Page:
Confirmer lecturer: Barry J Grant (University of Michigan)

Barry

Assistant Professor Barry Grant. Department of Computational Medicine and Bioinformatics, University of Michigan, USA.

Barry is the main developer of the R-package Bio3D for analysis of protein structure, sequence and simulation data, and group leader at University of Michigan.

Barry’s research involves the use of computational approaches, based on both biophysics and bioinformatics, to study the structure, function and evolution of key biological macromolecules. His research group have a particularly interested in nature’s nanomachines: molecular motors and switches, which lie at the heart of important biological processes, from the division and growth of cells to the muscular movement of organisms. A major portion of our research is focused on deciphering how these fascinating proteins work, and how to manipulate them for industrial and medical advantage.

Read more at thegrantlab.org

Confirmed lecturer: Nathalie Reuter (UiB)

Prof. Nathalie Reuter

We’re happy to announce that Prof. Nathalie Reuter will lecture at the course. The Reuter group, located at the Department of Molecular Biology, use a combination of computational and experimental methods to examine dynamic properties that allow proteins to selectively associate with cellular membranes, lipids or ligands, as well as the conservation of flexibility through evolution. Main methodologies includes computational tools such as normal modes analysis (NMA), molecular dynamics (MD) simulations, protein-ligand docking, and molecular modelling.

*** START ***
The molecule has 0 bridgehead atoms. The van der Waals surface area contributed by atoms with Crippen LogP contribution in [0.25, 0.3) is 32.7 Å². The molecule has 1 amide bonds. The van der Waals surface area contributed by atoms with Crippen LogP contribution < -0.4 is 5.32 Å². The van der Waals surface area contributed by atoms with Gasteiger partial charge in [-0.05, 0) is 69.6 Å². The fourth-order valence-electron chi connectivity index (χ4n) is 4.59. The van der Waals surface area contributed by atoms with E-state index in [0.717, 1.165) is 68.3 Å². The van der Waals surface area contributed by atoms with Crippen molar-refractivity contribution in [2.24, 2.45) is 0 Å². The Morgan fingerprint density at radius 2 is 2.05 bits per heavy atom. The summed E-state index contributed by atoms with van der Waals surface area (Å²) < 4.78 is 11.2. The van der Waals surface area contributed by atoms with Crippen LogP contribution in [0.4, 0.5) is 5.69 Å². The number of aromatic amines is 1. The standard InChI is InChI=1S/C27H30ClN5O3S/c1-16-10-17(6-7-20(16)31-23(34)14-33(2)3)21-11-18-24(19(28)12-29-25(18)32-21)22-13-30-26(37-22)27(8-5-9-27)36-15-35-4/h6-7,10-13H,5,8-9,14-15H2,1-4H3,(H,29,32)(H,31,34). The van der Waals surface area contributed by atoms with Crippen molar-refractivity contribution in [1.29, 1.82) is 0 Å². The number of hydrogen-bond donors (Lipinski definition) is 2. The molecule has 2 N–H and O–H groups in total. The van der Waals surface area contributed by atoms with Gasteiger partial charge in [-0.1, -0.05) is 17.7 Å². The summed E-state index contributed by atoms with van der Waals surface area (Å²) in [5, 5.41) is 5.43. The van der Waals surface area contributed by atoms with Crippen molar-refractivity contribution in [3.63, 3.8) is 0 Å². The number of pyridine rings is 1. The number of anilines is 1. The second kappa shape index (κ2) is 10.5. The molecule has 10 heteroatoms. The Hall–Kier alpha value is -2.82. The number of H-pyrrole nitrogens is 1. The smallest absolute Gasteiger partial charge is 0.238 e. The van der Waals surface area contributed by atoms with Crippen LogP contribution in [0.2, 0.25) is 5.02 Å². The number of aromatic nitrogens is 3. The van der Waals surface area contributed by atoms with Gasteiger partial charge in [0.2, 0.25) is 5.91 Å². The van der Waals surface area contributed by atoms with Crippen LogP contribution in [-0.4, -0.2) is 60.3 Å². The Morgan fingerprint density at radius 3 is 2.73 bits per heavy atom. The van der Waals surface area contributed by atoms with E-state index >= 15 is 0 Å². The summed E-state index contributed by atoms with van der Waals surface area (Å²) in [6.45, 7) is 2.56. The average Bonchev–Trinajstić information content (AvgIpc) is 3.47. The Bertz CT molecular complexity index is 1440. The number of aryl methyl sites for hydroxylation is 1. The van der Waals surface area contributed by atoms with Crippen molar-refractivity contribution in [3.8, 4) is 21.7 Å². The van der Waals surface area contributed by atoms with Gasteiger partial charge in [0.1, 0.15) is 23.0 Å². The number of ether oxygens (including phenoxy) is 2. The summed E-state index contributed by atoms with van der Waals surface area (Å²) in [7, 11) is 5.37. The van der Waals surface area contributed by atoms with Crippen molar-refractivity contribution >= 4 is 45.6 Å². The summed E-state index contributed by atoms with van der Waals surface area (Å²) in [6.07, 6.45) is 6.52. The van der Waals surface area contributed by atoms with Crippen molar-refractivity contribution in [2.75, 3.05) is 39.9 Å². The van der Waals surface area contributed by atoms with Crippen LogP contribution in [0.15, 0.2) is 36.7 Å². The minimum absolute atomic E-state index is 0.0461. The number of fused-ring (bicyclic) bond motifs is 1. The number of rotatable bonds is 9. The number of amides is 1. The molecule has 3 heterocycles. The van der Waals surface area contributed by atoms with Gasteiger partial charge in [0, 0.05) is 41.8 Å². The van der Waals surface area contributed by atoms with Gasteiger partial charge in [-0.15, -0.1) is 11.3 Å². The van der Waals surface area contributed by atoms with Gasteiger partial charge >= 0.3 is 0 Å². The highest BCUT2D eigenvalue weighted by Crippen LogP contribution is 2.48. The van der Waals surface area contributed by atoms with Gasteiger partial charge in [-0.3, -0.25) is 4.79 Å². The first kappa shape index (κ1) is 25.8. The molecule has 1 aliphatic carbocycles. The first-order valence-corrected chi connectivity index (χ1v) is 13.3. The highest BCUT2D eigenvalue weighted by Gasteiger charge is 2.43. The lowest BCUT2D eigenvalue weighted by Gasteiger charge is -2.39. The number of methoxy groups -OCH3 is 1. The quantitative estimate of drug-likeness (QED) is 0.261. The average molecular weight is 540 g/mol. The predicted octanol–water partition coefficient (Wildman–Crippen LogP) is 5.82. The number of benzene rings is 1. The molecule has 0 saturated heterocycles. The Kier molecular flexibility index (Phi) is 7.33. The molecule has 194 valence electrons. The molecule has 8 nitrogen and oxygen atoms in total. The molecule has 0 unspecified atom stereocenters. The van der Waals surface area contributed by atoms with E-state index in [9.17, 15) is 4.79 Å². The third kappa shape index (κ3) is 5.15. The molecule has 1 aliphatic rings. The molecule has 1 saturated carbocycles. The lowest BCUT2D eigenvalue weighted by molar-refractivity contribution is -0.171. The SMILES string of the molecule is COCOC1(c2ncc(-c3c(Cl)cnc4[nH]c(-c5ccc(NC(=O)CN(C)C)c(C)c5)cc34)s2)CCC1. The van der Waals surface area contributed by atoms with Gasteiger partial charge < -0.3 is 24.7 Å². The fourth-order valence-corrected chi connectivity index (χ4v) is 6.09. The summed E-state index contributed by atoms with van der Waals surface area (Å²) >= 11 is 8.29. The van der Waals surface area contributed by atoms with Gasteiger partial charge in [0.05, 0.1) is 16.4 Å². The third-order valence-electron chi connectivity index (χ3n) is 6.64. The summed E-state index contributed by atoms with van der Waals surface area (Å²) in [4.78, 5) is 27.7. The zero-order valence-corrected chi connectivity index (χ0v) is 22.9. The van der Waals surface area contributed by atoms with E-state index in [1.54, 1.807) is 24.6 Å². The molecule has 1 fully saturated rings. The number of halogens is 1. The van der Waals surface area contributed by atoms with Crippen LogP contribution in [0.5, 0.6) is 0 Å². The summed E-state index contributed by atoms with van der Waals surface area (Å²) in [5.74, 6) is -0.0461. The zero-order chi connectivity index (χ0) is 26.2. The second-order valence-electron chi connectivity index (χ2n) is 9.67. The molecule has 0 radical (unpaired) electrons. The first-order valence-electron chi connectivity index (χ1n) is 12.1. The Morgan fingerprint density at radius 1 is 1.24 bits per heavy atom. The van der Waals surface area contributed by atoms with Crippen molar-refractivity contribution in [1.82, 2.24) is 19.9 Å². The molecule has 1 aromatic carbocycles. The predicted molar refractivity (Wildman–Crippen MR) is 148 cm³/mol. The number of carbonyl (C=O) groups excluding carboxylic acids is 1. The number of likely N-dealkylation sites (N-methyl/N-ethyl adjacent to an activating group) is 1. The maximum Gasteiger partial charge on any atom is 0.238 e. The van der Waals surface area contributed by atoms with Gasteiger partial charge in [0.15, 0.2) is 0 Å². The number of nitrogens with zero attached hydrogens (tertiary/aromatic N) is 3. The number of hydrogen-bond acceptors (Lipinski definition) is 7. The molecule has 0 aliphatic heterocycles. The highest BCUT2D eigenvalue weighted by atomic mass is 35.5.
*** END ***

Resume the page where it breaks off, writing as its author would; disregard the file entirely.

Confirmed lecturer: Gerhard Wolber (Freie Universität Berlin)

Gerhard

Professor Gerhard Wolber, Institute of Pharmacy, Freie Universität Berlin, Germany.

Gerhard is the founder of the company Inte:Ligand and the main developer of LigandScout for pharmacophore modeling. His main research deals with the in-silico prediction of biological effects of small organic molecules for drug design.

Molecular modeling. Using all different kinds of available and established molecular modeling methods like docking, similarity searches, homology modeling and molecular dynamics we try to identify novel hits and optimize lead structures.

Drug repurposing and activity profiling. Drug action is rarely explained by an interaction with one single biological target, but by hitting several targets and pathways. Instead of virtually screening a large amount of molecules against one single potential target, we screen with one single (or a few) molecules against a large set of models to better understand the activity profile of already existing drugs or newly discovered drug candidates.